Figure 1. Plasma glucose (A), insulin (B), and glucagon (C) concentrations during duodenal administration of lauric acid (“C12”; 0.3 kcal/min), L-tryptophan (“Trp”; 0.1 kcal/min), a combination of C12 and Trp (“C12+Trp”; 0.4 kcal/min), or isotonic saline (“control”), for 90 min and, at t = 120 min, after a buffet-meal. Data (AUCs of glucose and hormone profiles) were analysed using one-way repeated measures ANOVAs, followed, if significant, by post hoc paired comparisons, adjusted for multiple comparisons by Bonferroni’s correction. Post-meal (t = 120 min) and pre-meal (t = 90 min) values were compared using paired t-tests. * p < 0.05 vs. control; # p < 0.05 all treatments vs corresponding values at t = 90 min; α p < 0.05 C12+Trp and Trp vs. corresponding values at t = 90 min. Data are means ± SEM, n = 16, except insulin, n = 15.
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Table 1. Plasma glucose, insulin and glucagon concentrations, and insulin-to-glucose ratio during duodenal administration of lauric acid (“C12”; 0.3 kcal/min), L-tryptophan (“Trp”; 0.1 kcal/min), a combination of C12 and Trp (“C12+Trp”; 0.4 kcal/min), or isotonic saline (“control”), for 90 min.
Table 1. Plasma glucose, insulin and glucagon concentrations, and insulin-to-glucose ratio during duodenal administration of lauric acid (“C12”; 0.3 kcal/min), L-tryptophan (“Trp”; 0.1 kcal/min), a combination of C12 and Trp (“C12+Trp”; 0.4 kcal/min), or isotonic saline (“control”), for 90 min.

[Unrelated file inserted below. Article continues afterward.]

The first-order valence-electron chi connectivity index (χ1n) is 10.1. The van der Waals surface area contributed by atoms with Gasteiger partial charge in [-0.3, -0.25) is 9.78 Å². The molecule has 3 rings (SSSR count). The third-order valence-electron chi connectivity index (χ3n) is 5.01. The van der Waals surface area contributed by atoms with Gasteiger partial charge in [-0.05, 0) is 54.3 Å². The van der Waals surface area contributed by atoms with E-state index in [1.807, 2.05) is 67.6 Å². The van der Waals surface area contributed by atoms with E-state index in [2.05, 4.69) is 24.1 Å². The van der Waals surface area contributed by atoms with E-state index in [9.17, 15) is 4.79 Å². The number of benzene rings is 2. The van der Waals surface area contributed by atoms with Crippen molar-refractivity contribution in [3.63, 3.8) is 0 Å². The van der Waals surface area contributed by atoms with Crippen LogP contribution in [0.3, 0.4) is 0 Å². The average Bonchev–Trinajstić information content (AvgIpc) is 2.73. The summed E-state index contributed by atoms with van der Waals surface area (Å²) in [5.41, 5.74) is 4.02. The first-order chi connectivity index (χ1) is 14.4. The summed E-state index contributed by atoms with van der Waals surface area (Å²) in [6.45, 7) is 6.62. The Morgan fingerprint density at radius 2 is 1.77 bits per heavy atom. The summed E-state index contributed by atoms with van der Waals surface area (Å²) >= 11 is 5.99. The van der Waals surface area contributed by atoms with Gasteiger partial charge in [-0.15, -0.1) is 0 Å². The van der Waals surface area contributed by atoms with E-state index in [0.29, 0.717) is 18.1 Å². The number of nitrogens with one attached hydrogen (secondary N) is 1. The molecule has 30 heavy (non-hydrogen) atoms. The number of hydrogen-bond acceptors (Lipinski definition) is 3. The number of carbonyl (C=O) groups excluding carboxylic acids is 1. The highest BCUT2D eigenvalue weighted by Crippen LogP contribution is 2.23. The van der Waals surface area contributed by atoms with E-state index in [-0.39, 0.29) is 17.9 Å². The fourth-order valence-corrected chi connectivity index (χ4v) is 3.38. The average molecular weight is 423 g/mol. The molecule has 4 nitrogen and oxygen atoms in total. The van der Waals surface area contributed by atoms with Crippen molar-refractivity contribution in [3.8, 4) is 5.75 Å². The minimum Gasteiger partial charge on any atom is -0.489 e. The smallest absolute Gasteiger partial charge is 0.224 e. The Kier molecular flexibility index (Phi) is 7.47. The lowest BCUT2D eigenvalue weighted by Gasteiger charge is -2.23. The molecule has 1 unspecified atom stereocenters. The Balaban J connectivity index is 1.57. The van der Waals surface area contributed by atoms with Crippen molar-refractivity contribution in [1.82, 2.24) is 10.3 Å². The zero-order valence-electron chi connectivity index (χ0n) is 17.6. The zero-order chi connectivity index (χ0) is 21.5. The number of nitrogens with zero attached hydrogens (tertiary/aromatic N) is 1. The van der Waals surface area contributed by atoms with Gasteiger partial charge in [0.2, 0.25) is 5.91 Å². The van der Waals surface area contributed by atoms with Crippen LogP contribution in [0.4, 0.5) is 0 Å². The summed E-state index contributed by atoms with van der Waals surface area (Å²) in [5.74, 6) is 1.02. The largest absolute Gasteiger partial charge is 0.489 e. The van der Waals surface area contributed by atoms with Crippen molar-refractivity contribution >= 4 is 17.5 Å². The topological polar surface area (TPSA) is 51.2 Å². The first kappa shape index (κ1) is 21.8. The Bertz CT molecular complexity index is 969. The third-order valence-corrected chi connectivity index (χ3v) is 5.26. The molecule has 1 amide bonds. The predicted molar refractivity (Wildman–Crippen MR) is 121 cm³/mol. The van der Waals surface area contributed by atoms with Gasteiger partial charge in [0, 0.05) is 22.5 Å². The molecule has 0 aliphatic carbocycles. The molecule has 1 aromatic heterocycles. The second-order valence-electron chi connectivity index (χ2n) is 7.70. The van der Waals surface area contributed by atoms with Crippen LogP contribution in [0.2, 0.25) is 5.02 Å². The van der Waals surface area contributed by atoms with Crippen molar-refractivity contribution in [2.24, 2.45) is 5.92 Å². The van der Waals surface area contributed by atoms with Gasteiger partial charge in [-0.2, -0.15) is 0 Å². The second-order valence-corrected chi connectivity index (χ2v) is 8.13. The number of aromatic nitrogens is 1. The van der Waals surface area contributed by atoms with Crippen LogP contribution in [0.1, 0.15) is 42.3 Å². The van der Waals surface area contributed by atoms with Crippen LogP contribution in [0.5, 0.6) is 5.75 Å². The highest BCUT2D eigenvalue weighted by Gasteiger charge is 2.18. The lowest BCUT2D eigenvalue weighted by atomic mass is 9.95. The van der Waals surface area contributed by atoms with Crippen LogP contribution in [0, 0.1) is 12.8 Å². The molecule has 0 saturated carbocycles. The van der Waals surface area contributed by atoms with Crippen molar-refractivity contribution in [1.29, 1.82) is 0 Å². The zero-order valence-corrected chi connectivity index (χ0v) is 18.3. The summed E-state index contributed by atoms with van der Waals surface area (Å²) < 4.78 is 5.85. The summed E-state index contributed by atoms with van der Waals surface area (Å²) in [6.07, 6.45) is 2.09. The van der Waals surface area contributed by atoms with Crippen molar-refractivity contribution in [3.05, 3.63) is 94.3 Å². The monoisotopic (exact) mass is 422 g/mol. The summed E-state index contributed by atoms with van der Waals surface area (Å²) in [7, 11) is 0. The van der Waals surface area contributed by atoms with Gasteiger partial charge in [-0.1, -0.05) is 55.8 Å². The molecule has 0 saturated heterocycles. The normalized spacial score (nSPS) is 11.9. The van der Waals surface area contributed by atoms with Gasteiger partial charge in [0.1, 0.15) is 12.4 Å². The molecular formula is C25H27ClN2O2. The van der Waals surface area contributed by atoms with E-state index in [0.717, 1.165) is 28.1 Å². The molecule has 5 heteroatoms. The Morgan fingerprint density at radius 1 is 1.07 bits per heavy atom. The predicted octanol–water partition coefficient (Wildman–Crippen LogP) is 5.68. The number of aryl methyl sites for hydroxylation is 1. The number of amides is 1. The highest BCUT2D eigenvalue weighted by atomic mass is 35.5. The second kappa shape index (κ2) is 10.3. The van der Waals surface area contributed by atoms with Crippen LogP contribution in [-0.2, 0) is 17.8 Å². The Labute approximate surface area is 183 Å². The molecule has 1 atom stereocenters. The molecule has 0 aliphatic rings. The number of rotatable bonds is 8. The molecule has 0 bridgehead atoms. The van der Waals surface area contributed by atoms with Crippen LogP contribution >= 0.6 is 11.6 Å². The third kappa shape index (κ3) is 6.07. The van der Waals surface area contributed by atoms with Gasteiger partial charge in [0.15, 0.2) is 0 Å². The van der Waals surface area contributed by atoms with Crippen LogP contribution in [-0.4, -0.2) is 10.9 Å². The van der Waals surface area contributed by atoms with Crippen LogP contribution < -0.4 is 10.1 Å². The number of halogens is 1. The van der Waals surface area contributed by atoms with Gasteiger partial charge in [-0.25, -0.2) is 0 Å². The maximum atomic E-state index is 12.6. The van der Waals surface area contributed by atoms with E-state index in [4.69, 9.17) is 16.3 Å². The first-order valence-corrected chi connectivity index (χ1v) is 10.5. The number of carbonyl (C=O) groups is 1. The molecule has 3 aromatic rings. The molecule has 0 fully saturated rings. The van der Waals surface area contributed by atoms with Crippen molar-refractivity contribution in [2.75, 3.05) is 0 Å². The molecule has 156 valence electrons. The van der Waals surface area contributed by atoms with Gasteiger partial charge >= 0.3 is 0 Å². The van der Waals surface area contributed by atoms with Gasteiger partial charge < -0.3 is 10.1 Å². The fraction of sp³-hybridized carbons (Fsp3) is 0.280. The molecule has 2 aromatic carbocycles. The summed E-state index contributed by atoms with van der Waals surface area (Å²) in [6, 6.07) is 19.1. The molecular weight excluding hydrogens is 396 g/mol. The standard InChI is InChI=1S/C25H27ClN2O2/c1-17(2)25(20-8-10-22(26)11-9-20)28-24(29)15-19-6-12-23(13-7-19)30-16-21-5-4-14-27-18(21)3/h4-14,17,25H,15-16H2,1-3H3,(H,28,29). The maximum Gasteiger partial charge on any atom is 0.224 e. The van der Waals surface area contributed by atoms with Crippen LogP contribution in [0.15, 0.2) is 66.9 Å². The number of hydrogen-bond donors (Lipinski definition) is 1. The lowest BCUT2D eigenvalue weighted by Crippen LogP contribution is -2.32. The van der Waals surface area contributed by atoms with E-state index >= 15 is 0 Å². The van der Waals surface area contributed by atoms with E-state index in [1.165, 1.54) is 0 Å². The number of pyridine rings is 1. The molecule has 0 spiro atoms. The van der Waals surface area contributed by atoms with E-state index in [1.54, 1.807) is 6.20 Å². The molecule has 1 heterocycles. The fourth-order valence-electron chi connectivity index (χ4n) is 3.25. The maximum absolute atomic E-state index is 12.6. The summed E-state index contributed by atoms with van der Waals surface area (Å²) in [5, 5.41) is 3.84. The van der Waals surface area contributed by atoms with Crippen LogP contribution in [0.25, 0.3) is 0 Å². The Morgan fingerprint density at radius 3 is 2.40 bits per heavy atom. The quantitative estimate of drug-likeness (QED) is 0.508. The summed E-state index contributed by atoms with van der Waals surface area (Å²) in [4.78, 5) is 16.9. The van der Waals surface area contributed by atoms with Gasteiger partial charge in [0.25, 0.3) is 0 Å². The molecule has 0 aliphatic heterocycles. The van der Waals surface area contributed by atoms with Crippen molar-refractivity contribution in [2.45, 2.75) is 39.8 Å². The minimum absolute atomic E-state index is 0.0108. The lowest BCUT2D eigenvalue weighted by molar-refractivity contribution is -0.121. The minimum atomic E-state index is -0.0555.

ControlC12TrpC12+Trpp Value
Plasma glucose AUC (mmol/L*min)426 ± 7414 ± 5 *422 ± 4410 ± 5 *<0.05
Plasma glucose nadir (mmol/L)4.7 ± 0.14.5 ± 0.1 *4.6 ± 0.14.4 ± 0.1 *<0.05
Plasma insulin AUC (mU/L*min)210 ± 35246 ± 28266 ± 39318 ± 47 *<0.05
Plasma glucagon AUC (pg/mL*min)3849 ± 4574146 ± 6903675 ± 4923787 ± 375NS
Insulin-to-glucose ratio0.5 ± 0.10.6 ± 0.10.6 ± 0.10.8 ± 0.1 #<0.01
Data are expressed as means ± standard error of the mean (SEM), n = 16 for glucose data and glucagon, n = 15 for insulin and insulin-to-glucose ratio. Repeated-measures analysis of variance (ANOVA), with treatment as a factor, was used to determine main treatment effects; post hoc comparisons (with Bonferroni correction) were performed when the ANOVA revealed significant effects. * p < 0.05 vs. control; # p < 0.01 vs. control; AUC, area under the curve; NS, not significant.